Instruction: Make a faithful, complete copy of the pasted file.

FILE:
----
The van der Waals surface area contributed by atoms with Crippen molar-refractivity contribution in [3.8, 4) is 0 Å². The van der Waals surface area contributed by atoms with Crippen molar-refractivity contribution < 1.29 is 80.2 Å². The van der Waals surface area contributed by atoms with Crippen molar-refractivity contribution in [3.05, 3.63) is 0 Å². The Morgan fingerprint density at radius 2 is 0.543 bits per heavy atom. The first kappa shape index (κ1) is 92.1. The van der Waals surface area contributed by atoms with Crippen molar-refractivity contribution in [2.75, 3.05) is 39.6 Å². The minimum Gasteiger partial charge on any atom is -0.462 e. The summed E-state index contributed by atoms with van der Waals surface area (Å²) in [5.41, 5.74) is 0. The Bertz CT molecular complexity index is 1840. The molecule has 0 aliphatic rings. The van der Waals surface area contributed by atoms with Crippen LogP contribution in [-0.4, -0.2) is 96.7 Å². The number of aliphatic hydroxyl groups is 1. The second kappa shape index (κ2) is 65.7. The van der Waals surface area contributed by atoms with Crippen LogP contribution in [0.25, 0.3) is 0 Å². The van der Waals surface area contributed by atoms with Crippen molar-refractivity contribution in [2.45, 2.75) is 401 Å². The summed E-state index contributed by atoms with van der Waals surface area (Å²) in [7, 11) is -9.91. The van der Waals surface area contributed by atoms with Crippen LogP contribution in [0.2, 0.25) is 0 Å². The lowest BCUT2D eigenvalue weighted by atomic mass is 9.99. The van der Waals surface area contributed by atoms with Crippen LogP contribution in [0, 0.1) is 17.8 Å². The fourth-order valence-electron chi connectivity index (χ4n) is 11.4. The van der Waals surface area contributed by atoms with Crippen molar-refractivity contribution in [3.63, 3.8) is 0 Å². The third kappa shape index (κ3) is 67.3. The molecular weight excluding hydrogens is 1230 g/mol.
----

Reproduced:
The van der Waals surface area contributed by atoms with Crippen molar-refractivity contribution in [3.8, 4) is 0 Å². The van der Waals surface area contributed by atoms with Crippen molar-refractivity contribution < 1.29 is 80.2 Å². The van der Waals surface area contributed by atoms with Crippen molar-refractivity contribution in [3.05, 3.63) is 0 Å². The Morgan fingerprint density at radius 2 is 0.543 bits per heavy atom. The first kappa shape index (κ1) is 92.1. The van der Waals surface area contributed by atoms with Crippen molar-refractivity contribution in [2.75, 3.05) is 39.6 Å². The minimum Gasteiger partial charge on any atom is -0.462 e. The summed E-state index contributed by atoms with van der Waals surface area (Å²) in [5.41, 5.74) is 0. The Bertz CT molecular complexity index is 1840. The molecule has 0 aliphatic rings. The van der Waals surface area contributed by atoms with Crippen LogP contribution in [-0.4, -0.2) is 96.7 Å². The number of aliphatic hydroxyl groups is 1. The second kappa shape index (κ2) is 65.7. The van der Waals surface area contributed by atoms with Crippen LogP contribution in [0.25, 0.3) is 0 Å². The van der Waals surface area contributed by atoms with Crippen molar-refractivity contribution in [2.45, 2.75) is 401 Å². The summed E-state index contributed by atoms with van der Waals surface area (Å²) in [7, 11) is -9.91. The van der Waals surface area contributed by atoms with Crippen LogP contribution in [0.2, 0.25) is 0 Å². The lowest BCUT2D eigenvalue weighted by atomic mass is 9.99. The van der Waals surface area contributed by atoms with Crippen LogP contribution in [0, 0.1) is 17.8 Å². The fourth-order valence-electron chi connectivity index (χ4n) is 11.4. The van der Waals surface area contributed by atoms with Crippen molar-refractivity contribution in [3.63, 3.8) is 0 Å². The third kappa shape index (κ3) is 67.3. The molecular weight excluding hydrogens is 1230 g/mol.